This is unfashionable, but I agree 100 per cent with the banning of those who spout deadly lyrics. Countries have a duty to protect their borders not just from physical incursion from external forces, but also from putrid influences that will maim and damage their citizens. We have neglected this critical role for far too long.
I expect some are going to bellow, “But what about soca music?” What about it? Any music form which debilitates human worth should be relegated to the scrap heap, in my view.
Then there are those who are going to call out, “Free trade and freedom of travel is a pillar of several long-standing agreements signed by Caricom members and these agreements guarantee that the region’s professionals and skilled persons are allowed access to regional markets.” I think those who canvass this argument needs to revisit these agreements. As I understand it, regional access to trade opportunities, freedom of movement as regards professions and skilled persons, and related terms are conditional in all of these agreements.
I anticipate that some are going shout, “Higgins, you don’t like ghetto music, you are fighting against, ghetto people eating food.” On the contrary, I like all genres of music. What I detest is music which is helping to turn our people, youth especially, into mental midgets. I frown on the fact that those who wholesale and retail poisons are allowed to invade and infiltrate public spaces with little or no restriction.
Last week, Guyana’s Minister of Home Affairs Robeson Benn was reported in sections of that country’s media inter alia: “I have to say here and now, that no artiste like Skeng will ever come again into this country.” For years, numerous dancehall artistes from Jamaica have been banned in our sister islands. Some, in order to get a political ‘forward’, as we say in local parlance, have sugar-coated and excused away the fact that many of these individuals are purveyors and sponsors of crime and violence.
Consider this: “Disturbed about the arbitrary banning of Jamaican entertainers by countries within Caricom, Jamaica’s minister of state in the Ministry of Tourism and Entertainment, Damion Crawford, is urging the nation to take a firm stance against the practice.
“Likening the situation to the blocking of patties, beer, and other Jamaica-manufactured goods, the state minister, during the sectoral debate in the House of Parliament on Tuesday, argued that there was a need to ensure free movement of Jamaican entertainers, including dancers, singers and other acts.
“Trinidad and Tobago, Barbados, St Lucia, and Grenada have been known to impose bans on Jamaican entertainers. The now-jailed Adidja ‘Vybz Kartel’ Palmer was banned from performing in St Lucia and Grenada in 2010, while David ‘Mavado’ Brooks was banned by the Trinidadians in 2008. That ban was lifted in 2011. Explicit lyrics and promoting violence were among the reasons cited by these Caricom countries.
“Crawford described the issue as ‘a sore point currently being faced by our industry’.
“ ‘We must stand against the arbitrary banning of our entertainers from performing on shows in some of these countries on the basis of lyrical content.’ “ (The Gleaner, July 19, 2012)
I believe it is time that all well-thinking Jamaicans use all democratic means to push back against this kind of injurious and half-baked performing. It is not too late to stop the rot. We owe it to our children to do better.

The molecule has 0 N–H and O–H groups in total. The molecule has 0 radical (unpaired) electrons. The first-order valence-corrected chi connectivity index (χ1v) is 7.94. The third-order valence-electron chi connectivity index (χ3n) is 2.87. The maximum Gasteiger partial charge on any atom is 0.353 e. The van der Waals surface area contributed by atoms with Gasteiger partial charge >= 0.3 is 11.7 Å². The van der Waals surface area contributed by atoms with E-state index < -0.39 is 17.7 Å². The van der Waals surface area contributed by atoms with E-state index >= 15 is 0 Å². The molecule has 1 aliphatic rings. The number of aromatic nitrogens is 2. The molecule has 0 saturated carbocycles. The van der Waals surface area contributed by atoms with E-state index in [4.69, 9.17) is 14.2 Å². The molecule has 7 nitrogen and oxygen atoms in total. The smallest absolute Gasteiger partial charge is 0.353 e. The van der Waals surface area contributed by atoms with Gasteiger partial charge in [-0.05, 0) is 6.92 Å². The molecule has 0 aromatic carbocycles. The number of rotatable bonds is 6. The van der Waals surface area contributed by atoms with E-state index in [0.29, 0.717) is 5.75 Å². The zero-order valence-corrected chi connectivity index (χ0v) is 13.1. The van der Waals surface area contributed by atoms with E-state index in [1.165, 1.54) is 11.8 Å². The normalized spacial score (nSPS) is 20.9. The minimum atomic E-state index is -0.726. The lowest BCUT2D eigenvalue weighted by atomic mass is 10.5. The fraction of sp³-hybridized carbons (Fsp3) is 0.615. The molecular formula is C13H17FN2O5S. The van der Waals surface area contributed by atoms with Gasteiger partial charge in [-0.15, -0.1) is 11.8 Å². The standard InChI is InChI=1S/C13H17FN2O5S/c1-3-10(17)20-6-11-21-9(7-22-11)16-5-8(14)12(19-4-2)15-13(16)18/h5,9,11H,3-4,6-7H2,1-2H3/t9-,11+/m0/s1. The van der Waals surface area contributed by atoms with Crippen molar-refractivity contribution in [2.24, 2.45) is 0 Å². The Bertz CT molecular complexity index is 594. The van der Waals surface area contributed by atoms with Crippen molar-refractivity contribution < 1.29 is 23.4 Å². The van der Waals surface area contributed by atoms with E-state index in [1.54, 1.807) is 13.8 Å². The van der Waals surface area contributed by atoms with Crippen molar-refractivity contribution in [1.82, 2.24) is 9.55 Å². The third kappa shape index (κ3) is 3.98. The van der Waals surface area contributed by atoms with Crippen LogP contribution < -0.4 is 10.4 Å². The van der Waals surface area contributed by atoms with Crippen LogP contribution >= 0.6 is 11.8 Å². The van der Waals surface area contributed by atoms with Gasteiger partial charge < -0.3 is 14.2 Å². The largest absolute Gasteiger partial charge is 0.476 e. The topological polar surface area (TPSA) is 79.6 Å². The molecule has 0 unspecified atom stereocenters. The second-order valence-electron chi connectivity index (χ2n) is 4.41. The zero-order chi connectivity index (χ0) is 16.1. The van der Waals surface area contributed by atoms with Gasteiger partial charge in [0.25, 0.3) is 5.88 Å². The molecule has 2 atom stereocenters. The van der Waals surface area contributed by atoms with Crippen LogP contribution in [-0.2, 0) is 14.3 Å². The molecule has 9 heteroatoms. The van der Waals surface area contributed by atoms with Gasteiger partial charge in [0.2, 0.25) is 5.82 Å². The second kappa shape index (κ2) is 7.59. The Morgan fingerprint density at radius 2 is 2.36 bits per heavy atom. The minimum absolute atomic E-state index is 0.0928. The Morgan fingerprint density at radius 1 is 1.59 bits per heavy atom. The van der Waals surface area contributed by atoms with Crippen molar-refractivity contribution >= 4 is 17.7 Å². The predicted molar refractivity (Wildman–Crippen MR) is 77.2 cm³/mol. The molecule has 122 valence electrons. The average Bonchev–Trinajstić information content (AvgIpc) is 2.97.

Preserving rich legacies
Prime Minister Holness is right, we cannot allow Jamaica to be defined by the lowest common denominator.
Incidentally, Whap Whap is a hit single by Skillibeng, which glorifies gun violence, while chop (scamming) is a term used in the music to promote ill-gotten gains. Ensure became a trending topic following the breakthrough song Code by Montego Bay artiste Brysco and references females performing oral sex with the nutritional drink.
Jamaica has long been recognised as a country that punches way above her weight class. That hard-fought recognition has not come easy. We are known on the world stage for the production of numerous and great trendsetters of monumental importance. We are known for people who have positively shifted the tectonic foundations of the globe. I will not begin to name names because I do not have space to include all who would deserve to be listed. We must not allow myopic actors and elements to devalue the rich legacies of those who sacrificed even their very lives to make Jamaica a world beater.
Recently, I heard a discussion on radio about what the priorities of the country should be at this time. One of the discussants made the following comment: “Highways cyaan nyam, and smart city cyaan nyam.”
This is the kind of short-sighted thinking has held this country back for decades.
I believe Jamaica’s decision to use much of the Chinese line of credit to improve the road infrastructure, in particular, is prudent. It is evident that our road network, especially in many of the major urban centres, were built for traffic loads of the 70s and 80s. On a typical workday we collectively waste hundreds of precious production hours stuck in traffic jams in some critical commercial centres throughout this country. One does not need to be a transport economist to figure that our failure to transport goods and services more efficiently is costing this economy dearly.
Those who hold the short-sighted view that: “Highways cyaan nyam, and smart city cyaan nyam” should consider this finding from an International Monetary Report (IMF), entitled ‘Where Are the World’s Fastest Roads?’ The report is dated June 15, 2022. It noted, among other things: “High-speed roads that can carry goods to customers in far-off markets raise productivity, reduce poverty, and are an important contributor to sustainable and inclusive economic development.
“This is why economists spend time trying to assess the state of the world’s roads through surveys and the like.”
Those with the mistaken view that the Administration should stop the highway projects and pump the funds elsewhere need to read the mentioned report.
Garfield Higgins is an educator, journalist and a senior advisor to the minister of education and youth. Send comments to the Jamaica Observer or firstname.lastname@example.org.